Dalek Supreme, your sewers are revolting!The Twelfth Doctor
Of course, a lot of these scenes rely a lot on dialogue scenes between two old enemies, and Capaldi really carries his part off well. He portrays the scenes of the Doctor seemingly falling for Davros’ trap so well that it enables the audience to swallow it more that when the twist that the Doctor knew Davros’ ruse all along more satisfying. The flashes of anger he shows when he realises that Missy had trapped Clara in the Dalek with the intent that he would kill her through his rage is also superb. The Doctor spends a lot of this story angry and Capaldi utterly convinces that he is capable of burning everything through his grief. I also know that the story that Missy tells about the Doctor escaping is just fan-pleasing – but those glimpses we get of the First and Fourth Doctor as he runs along the corridor are so much fun!
Verdict: The Witch’s Familiar gives us a long Doctor and Davros conversation which manages to feel gripping, along with good performances from Gomez and Coleman. 8/10
Cast: Peter Capaldi (The Doctor), Jenna Coleman (Clara Oswald), Michelle Gomez (Missy), Julian Bleach (Davros), Jami Reid-Quarrell (Colony Sarff), Joey Price (Boy), Nicholas Pegg and Barnaby Edwards (Daleks) & Nicholas Briggs (Voice of the Daleks).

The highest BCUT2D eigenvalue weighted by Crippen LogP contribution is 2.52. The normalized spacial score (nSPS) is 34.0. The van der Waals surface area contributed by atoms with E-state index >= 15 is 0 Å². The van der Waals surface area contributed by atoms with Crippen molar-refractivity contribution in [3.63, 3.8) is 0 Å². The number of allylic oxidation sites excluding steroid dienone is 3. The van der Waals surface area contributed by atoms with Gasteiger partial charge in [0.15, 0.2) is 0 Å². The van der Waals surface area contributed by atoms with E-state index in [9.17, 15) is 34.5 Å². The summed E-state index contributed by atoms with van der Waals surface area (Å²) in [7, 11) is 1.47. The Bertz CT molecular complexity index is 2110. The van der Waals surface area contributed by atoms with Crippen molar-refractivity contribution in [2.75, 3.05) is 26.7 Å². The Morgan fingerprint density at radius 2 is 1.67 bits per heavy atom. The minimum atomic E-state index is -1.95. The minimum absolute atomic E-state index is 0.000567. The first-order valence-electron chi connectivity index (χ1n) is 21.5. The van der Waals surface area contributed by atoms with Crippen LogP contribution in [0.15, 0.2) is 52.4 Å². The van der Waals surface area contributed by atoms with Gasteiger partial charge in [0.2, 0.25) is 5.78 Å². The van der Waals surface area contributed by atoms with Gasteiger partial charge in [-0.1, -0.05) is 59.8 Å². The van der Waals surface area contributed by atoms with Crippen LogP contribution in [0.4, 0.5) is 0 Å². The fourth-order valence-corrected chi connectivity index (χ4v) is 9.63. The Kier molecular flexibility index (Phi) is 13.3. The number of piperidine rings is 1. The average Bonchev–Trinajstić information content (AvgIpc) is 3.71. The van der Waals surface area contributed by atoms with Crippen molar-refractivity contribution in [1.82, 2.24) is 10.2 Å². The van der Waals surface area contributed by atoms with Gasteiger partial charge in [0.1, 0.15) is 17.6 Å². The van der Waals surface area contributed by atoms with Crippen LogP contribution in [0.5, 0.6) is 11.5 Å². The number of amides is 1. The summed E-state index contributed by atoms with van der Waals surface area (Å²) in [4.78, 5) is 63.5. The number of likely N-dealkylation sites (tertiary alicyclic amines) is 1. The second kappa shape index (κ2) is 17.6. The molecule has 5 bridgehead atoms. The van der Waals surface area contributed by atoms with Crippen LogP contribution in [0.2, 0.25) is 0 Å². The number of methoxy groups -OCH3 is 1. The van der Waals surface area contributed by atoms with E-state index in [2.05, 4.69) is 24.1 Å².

Writer: Steven Moffat
Director: Hettie McDonald
Broadcast date: 26 September 2015
Behind the Scenes
- The episode sees the last appearance of the sonic screwdriver that debuted in The Eleventh Hour, replaced by the sonic sunglasses.
- There are several links to The Curse of Fatal Death, a Comic Relief special written by Steven Moffat. Missy is seen in a sewer, like Jonathan Pryce’s Master in that story and the Doctor and his companion are also brought chairs when captured by the Daleks.
- This episode saw the use of the mild expletive “bitch”, which was previously partially uttered by Rose in The End of the World.
- This is the first story since Inferno not to feature the famous “sting” at the end of the episode.
It has to be the reveal of the Doctor in Davros’ chair. It is such a nicely executed sequence, along with the eventual reveal that Davros is calling for the Daleks to help him from his hospital room rather than the chair in the corridor.
There’s no such thing as the Doctor. I’m just a bloke in a box telling stories. I didn’t come here because I’m ashamed. A bit of shame never hurt anyone. I came… because you’re sick and you asked. And because sometimes, on a good day, if I try very hard… I’m not some old Time Lord who ran away. I’m the Doctor.
Always.The Twelfth Doctor and Davros
Previous Twelfth Doctor review: The Magician’s Apprentice